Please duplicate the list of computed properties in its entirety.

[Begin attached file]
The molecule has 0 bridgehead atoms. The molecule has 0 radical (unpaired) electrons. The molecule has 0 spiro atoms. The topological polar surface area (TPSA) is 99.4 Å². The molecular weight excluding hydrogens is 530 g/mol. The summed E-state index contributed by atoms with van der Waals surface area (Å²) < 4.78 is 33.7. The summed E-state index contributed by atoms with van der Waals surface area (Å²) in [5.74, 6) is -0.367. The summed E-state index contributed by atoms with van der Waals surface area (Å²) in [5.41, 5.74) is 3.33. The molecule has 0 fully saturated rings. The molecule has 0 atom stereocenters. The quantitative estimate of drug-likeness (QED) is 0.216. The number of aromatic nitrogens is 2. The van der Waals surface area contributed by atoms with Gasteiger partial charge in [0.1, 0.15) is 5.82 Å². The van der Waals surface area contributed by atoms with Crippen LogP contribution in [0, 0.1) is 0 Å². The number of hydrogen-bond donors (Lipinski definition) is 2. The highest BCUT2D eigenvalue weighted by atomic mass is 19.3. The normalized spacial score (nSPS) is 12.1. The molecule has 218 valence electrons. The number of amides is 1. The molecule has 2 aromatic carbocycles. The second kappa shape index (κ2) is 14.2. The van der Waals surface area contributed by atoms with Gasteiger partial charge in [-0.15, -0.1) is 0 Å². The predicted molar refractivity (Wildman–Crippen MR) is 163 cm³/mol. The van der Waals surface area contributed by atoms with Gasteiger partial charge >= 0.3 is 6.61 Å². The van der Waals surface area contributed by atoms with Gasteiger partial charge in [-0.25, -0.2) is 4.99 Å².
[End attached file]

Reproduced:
The molecule has 0 bridgehead atoms. The molecule has 0 radical (unpaired) electrons. The molecule has 0 spiro atoms. The topological polar surface area (TPSA) is 99.4 Å². The molecular weight excluding hydrogens is 530 g/mol. The summed E-state index contributed by atoms with van der Waals surface area (Å²) < 4.78 is 33.7. The summed E-state index contributed by atoms with van der Waals surface area (Å²) in [5.74, 6) is -0.367. The summed E-state index contributed by atoms with van der Waals surface area (Å²) in [5.41, 5.74) is 3.33. The molecule has 0 fully saturated rings. The molecule has 0 atom stereocenters. The quantitative estimate of drug-likeness (QED) is 0.216. The number of aromatic nitrogens is 2. The van der Waals surface area contributed by atoms with Gasteiger partial charge in [0.1, 0.15) is 5.82 Å². The van der Waals surface area contributed by atoms with Crippen LogP contribution in [0, 0.1) is 0 Å². The number of hydrogen-bond donors (Lipinski definition) is 2. The highest BCUT2D eigenvalue weighted by atomic mass is 19.3. The normalized spacial score (nSPS) is 12.1. The molecule has 218 valence electrons. The number of amides is 1. The molecule has 2 aromatic carbocycles. The second kappa shape index (κ2) is 14.2. The van der Waals surface area contributed by atoms with Gasteiger partial charge in [-0.15, -0.1) is 0 Å². The predicted molar refractivity (Wildman–Crippen MR) is 163 cm³/mol. The van der Waals surface area contributed by atoms with Gasteiger partial charge >= 0.3 is 6.61 Å². The van der Waals surface area contributed by atoms with Gasteiger partial charge in [-0.25, -0.2) is 4.99 Å².